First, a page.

I have seen a shift in him. When he used to tout, “Don’t worry, Mom! I can do it myself!” before he proudly headed to the bathroom, glad to display he is just as big and capable as his older brothers, now he shyly says, “Mom, I want you to come wis me.”
His sub-conscious imagination is flourishing, developmentally right on time. There have only been a few bad dreams so far, but they have affected him. The last one took a toll. That night I was in his room three times and woke up with him next to me, a bit foggy on when he actually arrived there.
After that night I noticed he wanted company at times when previously he would have shown off his cool skills of self-reliance. He does not want to be on the other side of the house without a companion. And his preference is Mom.
I will be honest. I don’t mind. In fact, even though it may be a tad inconvenient at times, I find it rather comforting myself. I know what it is to need the presence of another safe human being. Not to have them give me anything or tell me anything or solve my problems for me, but just to be with me. In my fear. In my insecurity. In my emotional need.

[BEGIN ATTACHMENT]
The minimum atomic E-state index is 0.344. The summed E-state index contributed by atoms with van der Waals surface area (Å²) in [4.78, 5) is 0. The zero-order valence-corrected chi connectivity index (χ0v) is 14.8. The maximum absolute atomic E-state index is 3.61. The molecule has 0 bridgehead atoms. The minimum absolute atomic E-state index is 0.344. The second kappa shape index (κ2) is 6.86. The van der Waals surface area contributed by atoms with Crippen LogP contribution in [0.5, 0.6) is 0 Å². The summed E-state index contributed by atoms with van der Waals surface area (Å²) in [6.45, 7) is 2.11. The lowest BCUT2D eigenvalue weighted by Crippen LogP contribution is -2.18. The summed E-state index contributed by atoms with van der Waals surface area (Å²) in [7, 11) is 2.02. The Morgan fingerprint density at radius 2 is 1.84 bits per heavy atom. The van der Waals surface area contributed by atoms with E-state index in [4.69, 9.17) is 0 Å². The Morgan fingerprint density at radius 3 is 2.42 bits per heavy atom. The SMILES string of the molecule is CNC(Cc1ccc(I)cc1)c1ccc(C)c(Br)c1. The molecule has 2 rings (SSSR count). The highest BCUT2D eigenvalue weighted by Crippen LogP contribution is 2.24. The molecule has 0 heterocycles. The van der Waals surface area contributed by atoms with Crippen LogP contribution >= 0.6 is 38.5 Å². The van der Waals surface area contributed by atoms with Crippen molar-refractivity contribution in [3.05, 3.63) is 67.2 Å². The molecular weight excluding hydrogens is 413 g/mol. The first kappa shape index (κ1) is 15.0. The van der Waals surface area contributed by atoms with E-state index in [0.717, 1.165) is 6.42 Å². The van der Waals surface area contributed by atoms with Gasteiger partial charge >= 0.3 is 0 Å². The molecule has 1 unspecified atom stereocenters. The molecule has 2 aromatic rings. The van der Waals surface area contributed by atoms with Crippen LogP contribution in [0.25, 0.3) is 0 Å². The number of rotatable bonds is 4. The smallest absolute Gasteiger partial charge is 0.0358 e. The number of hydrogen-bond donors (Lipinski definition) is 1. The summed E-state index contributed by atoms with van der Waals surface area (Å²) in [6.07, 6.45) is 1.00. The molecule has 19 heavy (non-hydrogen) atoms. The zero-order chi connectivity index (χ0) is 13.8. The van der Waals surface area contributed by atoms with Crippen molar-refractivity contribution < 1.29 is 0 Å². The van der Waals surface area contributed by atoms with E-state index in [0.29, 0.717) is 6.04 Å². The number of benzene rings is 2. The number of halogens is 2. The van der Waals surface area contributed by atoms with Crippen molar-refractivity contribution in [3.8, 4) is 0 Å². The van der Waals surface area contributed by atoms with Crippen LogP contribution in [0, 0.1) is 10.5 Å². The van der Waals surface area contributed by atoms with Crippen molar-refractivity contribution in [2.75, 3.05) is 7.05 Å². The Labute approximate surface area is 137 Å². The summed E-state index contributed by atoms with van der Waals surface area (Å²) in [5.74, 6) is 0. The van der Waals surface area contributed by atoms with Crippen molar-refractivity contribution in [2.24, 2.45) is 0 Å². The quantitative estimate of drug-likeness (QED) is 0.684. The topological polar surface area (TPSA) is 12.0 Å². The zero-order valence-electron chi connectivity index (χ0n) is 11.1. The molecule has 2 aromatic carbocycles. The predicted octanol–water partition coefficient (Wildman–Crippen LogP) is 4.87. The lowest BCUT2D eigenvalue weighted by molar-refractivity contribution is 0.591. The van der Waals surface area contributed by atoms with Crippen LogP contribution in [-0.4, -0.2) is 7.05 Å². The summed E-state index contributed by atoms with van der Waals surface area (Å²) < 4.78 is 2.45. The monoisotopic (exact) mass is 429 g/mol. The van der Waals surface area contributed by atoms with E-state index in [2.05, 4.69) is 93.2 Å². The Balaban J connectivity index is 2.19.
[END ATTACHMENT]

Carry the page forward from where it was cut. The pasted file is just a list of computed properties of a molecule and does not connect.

Having a tangible safe person with me reminds me that the things in my head are not real. They are abstract and they cannot come and hurt me. Which of course seems obvious now as I write, but when I am alone and my imagination runs and panic races its heat through my body I am less sure.
In my son’s normal developmental stage of imagination going wild, I am reminded of what a gift it is to simply be present with someone. Not to solve or fix or do for them, but just to be with them. Someone who doesn’t force me to face the fears inside my head alone, just to make me stronger. But instead says we are in this together. I am with you. No matter how rational or irrational your fears are, I will not leave.
And so when he is the first one up and comes to me at six o’clock in the morning and says he wants to snuggle I actually physically smile. Because it is so beautiful to be together. Present with one another. And I love that he is not too proud or embarrassed or ashamed to ask. I hope he never is.